Just when it looked like the Red Sox bullpen -- billed as one of baseball's best entering the season -- had overcome the ravages of last week's 13-inning nightmare in Baltimore, a powerful aftershock struck Sunday, all but knocking the beleaguered relief corps to its knees.
"It's been a long week and a half," said closer Keith Foulke, who already has pitched more pressure-packed innings (5 2/3) than the five he worked last year for the A's in the Division Series against the Sox. "It feels like Opening Day was a month ago."
Foulke said he already felt the toll, and he was far from alone after Sunday's draining 6-4 victory in 12 innings over the Blue Jays. Mike Timlin took such a hit for the pen Friday -- throwing 36 pitches without his best stuff in a losing cause -- that the Sox could not use him Sunday when they needed him badly. Nor could they turn to Scott Williamson, who felt soreness in his surgically repaired right elbow while warming up Sunday.
The Sox squeezed 12 pitches out of Alan Embree, who managed to retire two of the four Toronto batters he faced, appearing for the fifth time in the first seven games.
"I wasn't 100 percent," Embree said, "but I was good enough to get in there."
So it went as the Sox entered the offday yesterday hoping 48 hours of rest before tonight's game against the Orioles would ease the bullpen trauma. While Sox starters are 3-1 with a 3.20 ERA through the first seven games, the relievers have gone 1-2 with a 4.24 ERA and have converted two of three save opportunities.
"We'll be OK if we don't play two 12-plus-inning games a week the rest of the year," general manager Theo Epstein said. "If we do, we might have to go with a 15-man staff."
The Sox already have expanded the staff to 12 from 11, designating utilityman Brian Daubach for assignment to make room for a long reliever, Frank Castillo, from Triple A. A second farmhand, Mark Malaska, was summoned to fill the void when Ramiro Mendoza landed on the disabled list with right shoulder tendinitis.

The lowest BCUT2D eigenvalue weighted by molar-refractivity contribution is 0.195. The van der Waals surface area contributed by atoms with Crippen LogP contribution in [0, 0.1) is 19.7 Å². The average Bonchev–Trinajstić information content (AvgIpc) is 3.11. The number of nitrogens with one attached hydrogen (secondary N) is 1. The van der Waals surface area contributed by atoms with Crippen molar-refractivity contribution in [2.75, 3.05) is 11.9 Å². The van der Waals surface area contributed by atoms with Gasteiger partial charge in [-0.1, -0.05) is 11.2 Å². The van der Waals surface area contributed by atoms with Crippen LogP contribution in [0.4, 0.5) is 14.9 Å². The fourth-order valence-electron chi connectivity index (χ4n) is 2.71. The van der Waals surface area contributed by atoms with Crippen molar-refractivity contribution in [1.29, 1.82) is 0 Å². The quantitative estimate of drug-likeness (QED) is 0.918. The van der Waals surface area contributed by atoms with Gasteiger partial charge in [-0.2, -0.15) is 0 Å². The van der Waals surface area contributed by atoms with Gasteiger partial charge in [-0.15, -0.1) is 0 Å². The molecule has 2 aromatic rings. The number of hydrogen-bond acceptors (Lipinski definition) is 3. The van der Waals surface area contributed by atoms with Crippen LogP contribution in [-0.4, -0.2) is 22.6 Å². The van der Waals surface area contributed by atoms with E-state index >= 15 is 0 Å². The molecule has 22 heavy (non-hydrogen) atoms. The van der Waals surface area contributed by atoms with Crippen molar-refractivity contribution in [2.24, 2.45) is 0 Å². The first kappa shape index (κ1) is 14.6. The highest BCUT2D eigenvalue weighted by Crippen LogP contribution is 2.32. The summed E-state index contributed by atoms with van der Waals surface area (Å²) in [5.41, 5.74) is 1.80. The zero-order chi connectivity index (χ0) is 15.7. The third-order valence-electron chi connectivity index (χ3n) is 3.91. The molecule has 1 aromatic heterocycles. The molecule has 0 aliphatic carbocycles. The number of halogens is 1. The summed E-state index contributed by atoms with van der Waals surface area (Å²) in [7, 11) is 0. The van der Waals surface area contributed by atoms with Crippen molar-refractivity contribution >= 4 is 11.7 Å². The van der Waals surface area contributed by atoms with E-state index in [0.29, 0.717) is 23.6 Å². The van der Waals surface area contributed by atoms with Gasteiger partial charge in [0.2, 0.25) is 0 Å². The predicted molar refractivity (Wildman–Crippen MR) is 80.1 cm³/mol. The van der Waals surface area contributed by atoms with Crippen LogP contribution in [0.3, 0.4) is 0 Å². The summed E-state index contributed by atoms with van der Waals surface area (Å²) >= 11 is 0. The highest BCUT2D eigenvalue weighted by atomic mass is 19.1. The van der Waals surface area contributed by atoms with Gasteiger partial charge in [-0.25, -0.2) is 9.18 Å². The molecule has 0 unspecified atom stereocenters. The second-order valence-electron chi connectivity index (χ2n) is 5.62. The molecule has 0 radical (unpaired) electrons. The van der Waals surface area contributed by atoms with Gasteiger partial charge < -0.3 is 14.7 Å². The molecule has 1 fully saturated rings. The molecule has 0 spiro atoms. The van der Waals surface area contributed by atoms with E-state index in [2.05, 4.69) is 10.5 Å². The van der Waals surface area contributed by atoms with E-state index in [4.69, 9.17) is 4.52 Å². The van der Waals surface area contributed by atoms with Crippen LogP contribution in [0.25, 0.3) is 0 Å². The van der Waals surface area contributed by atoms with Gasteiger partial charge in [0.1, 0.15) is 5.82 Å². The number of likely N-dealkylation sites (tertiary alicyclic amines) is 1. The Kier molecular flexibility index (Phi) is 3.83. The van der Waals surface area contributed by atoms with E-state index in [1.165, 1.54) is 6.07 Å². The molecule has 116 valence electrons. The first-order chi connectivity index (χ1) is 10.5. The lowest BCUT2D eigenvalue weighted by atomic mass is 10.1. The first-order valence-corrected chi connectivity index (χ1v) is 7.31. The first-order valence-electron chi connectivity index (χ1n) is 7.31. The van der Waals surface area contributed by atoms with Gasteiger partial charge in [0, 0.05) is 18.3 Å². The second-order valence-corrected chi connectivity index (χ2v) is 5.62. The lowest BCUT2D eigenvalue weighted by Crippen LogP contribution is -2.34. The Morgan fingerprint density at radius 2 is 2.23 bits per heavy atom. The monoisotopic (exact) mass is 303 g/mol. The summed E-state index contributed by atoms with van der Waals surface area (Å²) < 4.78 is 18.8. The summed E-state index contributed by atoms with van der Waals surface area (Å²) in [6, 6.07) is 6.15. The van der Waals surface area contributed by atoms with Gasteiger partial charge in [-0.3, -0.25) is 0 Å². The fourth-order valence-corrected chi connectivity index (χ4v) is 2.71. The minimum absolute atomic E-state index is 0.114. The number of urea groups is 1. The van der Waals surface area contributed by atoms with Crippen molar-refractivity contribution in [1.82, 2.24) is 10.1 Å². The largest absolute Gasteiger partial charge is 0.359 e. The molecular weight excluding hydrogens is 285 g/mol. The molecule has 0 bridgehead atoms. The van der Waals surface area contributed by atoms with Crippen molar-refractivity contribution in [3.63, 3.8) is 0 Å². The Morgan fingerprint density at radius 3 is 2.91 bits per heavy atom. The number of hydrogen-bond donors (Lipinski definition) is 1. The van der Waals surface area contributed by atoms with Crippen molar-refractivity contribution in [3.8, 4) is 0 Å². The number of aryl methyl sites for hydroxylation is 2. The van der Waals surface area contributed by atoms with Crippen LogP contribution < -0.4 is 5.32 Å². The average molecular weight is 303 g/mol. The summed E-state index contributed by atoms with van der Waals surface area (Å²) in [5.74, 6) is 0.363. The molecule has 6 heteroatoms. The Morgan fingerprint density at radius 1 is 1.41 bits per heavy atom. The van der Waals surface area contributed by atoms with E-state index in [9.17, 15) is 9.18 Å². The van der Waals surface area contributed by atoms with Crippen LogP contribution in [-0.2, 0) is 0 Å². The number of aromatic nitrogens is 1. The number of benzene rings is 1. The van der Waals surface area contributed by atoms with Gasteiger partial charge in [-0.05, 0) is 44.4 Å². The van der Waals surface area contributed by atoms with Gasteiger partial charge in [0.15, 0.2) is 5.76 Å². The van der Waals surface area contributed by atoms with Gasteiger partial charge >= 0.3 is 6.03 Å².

But while Malaska flourished Sunday, retiring all six batters he faced in the 11th and 12th innings to nail down the victory, the Sox encountered another problem with the performance of Bobby Jones. The lefthander, who walked four of the last five batters he faced in Baltimore last Thursday to force in the decisive run, failed to find the strike zone again Sunday, walking two batters on eight pitches in the 11th inning before Malaska rescued him.
"Jonesy got squeezed a little bit, for real," catcher Jason Varitek said of the umpiring. "But you can't make excuses because when you throw a lot of balls, you're not going to get that borderline strike."
Epstein expressed support for Jones, though it remains to be seen how long the backing will last. Because baseball rules prevent the Sox from calling up farmhands who have options until 10 days into the minor league season, Jones might survive long enough to get another chance. Saturday will mark the 10th day of Pawtucket's season. The next candidate is lefthander Tim Hamulack, whom Jones edged out in spring training for the final spot in the pen.
While Jones clearly needs to correct his mechanics, his bullpen mates may need little more than the 48-hour respite to regain their strength. The relievers have faced several challenges, including traveling from Fort Myers, Fla., to Atlanta to Baltimore to Boston over eight days, with the last leg turning into an all-nighter because of mechanical problems with their chartered jet.
"Going from warm weather to cold weather also may be getting to us a little bit, but we'll be just fine," Foulke said. "I guarantee you that. "
Timlin has struggled to find his touch in his first four outings, surrendering six runs in 3 1/3 innings. Batters have hit .467 against him and he has issued three walks, as many as he allowed in his first 31 appearances of last year through June 21.
"April is always tough," Timlin said. "It's because of the cold. It's because you're trying to get into a groove. It's because there's a different concentration level and you're trying to find out where your spot is."
Timlin told Terry Francona he could pitch Sunday, but the manager spared him.
"For the bullpen, the day off is going to be great," Timlin said.
No one seemed to need rest more than Williamson, though he downplayed the severity of his soreness. Williamson said he would have entered the game Sunday if bullpen coach Euclides Rojas had not intervened.
"He said, `I really didn't like the way you warmed up. In your face, it looked like you were hurting a little bit,' " Williamson said. "As a player, you're like, `Yeah, I'm all right, because I'm a competitor,' but Eukie knows us all maybe better than we know ourselves. He's looking out for your career. You've got to respect that. There's a lot of people who don't even care. They say, `Go in there.' "
Williamson went home with a stock of anti-inflammatories.
The rest period may be crucial since the Sox begin a stretch tonight in which they play 32 games in 33 days, including seven in the next two weeks against the Yankees.
"It's one of those things where you've got to just weather the storm," Foulke said. "We'll come around with guns a-blazing here before too long."